* Are we really convinced that our hermeneutical method is 100% accurate and needs no revision?
* Why would God be repulsed by homosexual love? If the traditional understanding and interpretation of scripture on this issue is correct, there is a great weakness in its ability to explain why homosexuality is an abomination to God.
* Of course, we all believe that God is against abusive relationships of any kind, unhealthy relationships of any kind and experimenting with our sexuality - this much is clear from Scripture. It is also clear that sexual activity is meant for lifelong monogamous relationships, has the highest expression of the bond that exists between two people committed to each other. How much of the rampant licentiousness earned loose living associated with the homosexual community is simply a reaction to the institutionalised hatred/rejection homosexuals feel, and how much is actually inherent in the lifestyle/orientation itself?
* At what point does a same-sex relationship/friendship become a forbidden homosexual one? It would seem to me that the answer to this question is clearly that it only becomes a problem when there is actual sexual intercourse involved. The real issue is therefore not about homosexual orientation, but about sex. And let's be honest, whatever else one can say about the church and sex, we cannot call it healthy, objective or sound. If the church's reputation for clear thinking and sexual issues is so pathetic, how can we be so sure that we have the homosexual issue correct?
* Why do we get all up tight about the biblical commandments on this issue, while completely ignoring a whole host of other the biblical sexual ethics (e.g. having sex with a woman during her period, levirate marriages - having sex with your deceased brother's wife in order to give him a son, concubinage, arranged marriages, etc)?
* Doesn't the whole issue come down to just one question for Christians: is same-gender sexual activity within a committed, lifelong, monogamous homosexual relationship sinful?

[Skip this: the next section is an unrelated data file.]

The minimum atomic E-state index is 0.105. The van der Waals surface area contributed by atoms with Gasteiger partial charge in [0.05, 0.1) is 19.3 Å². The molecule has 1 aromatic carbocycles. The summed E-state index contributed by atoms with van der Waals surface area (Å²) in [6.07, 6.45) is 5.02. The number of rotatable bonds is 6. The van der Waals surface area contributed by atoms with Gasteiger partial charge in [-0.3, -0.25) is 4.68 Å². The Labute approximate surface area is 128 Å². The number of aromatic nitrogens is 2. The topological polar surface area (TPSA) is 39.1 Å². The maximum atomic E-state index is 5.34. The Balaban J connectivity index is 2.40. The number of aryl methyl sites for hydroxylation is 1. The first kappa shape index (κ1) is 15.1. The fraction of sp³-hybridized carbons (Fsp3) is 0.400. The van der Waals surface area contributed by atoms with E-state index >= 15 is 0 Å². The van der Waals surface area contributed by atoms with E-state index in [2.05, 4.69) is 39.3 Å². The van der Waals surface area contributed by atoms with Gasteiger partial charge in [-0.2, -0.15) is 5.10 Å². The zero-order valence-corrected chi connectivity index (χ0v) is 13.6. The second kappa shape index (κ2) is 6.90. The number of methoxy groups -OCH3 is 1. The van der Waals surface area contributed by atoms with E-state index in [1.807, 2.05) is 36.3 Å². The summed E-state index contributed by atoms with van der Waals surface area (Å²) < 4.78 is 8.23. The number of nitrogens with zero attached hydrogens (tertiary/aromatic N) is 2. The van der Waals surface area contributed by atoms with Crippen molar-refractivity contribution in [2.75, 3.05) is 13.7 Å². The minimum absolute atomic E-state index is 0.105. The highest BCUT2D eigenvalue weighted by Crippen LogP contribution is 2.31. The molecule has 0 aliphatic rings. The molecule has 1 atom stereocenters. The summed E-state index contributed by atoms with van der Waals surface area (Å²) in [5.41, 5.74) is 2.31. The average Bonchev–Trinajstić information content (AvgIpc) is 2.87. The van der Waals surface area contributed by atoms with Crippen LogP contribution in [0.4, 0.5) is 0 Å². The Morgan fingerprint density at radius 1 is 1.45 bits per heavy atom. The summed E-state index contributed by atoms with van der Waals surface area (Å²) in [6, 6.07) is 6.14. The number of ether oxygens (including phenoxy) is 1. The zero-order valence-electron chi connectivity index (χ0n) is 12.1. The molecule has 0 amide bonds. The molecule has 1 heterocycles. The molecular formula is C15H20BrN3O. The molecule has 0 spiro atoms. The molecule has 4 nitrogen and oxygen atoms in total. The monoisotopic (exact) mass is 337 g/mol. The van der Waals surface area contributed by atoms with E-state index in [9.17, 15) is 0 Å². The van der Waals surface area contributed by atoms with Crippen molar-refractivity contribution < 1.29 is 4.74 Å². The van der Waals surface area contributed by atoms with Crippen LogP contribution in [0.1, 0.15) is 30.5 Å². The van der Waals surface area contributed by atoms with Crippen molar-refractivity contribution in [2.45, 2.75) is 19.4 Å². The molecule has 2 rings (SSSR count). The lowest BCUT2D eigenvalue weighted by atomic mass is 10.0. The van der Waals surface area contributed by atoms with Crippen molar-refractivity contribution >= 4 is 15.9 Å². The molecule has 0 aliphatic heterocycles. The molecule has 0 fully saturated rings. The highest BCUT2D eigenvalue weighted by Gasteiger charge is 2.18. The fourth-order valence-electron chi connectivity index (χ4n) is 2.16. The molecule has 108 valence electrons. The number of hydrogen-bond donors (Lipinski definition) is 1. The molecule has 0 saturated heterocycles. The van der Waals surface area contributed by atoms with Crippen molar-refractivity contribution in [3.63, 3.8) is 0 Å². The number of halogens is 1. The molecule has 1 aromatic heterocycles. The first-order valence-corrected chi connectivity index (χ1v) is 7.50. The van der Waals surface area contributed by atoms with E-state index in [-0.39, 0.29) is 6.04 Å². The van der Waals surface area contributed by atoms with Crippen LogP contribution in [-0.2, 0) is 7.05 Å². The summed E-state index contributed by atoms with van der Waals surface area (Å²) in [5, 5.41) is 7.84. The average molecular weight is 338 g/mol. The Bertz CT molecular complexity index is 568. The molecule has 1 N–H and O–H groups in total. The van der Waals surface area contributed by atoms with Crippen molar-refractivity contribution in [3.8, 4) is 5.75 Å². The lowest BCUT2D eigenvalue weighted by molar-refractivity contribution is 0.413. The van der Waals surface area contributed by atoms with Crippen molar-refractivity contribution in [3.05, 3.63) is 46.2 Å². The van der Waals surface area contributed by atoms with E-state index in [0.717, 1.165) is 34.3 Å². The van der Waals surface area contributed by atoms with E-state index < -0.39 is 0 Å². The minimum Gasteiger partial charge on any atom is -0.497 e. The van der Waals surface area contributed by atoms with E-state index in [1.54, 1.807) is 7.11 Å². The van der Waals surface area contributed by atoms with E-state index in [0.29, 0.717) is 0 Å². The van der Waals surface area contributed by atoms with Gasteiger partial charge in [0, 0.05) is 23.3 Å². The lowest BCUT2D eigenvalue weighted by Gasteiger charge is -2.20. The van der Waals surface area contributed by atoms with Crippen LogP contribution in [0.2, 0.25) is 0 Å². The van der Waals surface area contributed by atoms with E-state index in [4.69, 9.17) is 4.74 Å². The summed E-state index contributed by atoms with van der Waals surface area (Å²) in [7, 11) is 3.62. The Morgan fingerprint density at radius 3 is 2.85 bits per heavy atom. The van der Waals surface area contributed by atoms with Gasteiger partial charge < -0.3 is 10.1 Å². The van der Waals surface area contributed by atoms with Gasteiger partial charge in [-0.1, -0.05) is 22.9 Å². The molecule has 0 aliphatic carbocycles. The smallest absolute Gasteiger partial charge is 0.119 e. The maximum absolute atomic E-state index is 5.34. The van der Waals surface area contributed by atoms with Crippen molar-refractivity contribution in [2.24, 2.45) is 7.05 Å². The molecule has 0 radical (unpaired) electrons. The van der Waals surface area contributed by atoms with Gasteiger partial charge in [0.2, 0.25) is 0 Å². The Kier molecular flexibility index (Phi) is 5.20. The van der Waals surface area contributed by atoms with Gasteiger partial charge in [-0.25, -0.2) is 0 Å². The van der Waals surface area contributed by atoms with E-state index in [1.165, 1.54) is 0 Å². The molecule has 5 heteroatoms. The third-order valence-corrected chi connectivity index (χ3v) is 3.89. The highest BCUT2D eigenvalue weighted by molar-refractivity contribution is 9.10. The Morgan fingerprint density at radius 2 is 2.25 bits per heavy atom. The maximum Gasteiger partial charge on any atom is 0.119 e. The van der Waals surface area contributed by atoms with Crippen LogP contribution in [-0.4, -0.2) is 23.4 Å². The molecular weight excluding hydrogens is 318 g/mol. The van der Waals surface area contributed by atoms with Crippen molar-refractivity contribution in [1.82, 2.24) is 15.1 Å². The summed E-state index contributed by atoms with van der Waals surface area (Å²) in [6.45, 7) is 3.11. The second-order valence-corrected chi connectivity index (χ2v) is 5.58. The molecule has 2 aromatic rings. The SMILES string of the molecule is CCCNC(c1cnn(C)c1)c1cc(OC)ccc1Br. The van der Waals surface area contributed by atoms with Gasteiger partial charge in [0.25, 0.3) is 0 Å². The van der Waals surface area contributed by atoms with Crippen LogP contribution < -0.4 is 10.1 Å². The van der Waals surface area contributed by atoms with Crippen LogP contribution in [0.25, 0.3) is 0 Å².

* Will the God I serve really send all lifelong, committed, monogamous, born-again homosexuals to hell? Is homosexuality really a deal breaker with God? If so, why?
* If the church has a history of being so wrong on issues such as slavery, apartheid, women being allowed to vote, racism and so many other issues, can we be so sure that we are right on this issue?
* Are we simply going to continue ignoring the elephant in the living room -- the rampant homosexuality of the celibate priesthood?

God may be the same yesterday today and forever, but he is not a static God. Throughout history it has been his way to deal with his people slowly, each generation being required to deal with only a few issues, building up a set of traditions for future generations to start from. Our ancestors dealt with Crusaders, with slave owners, with apartheid and institutional racism, and women leadership in the church (some Christians are still dealing with some of these issues) -- I'm sure that it is our generation who must deal with the issue of homosexuals in the church.

Scripture is vital. Our traditions are important. The Holy Spirit is our teacher. Of these things I am sure. But the questions above haunt me and I have no peace on this issue. I cannot rest until I do. Souls are at stake.

I invite your comments and contributions -- as long as they are honest, constructive and Spirit-filled in intent."

1 comment:

nessa said...

oops i actually left my comment for this post in the more recent 'broad is best' post.

sorry to make your blog messy. :-)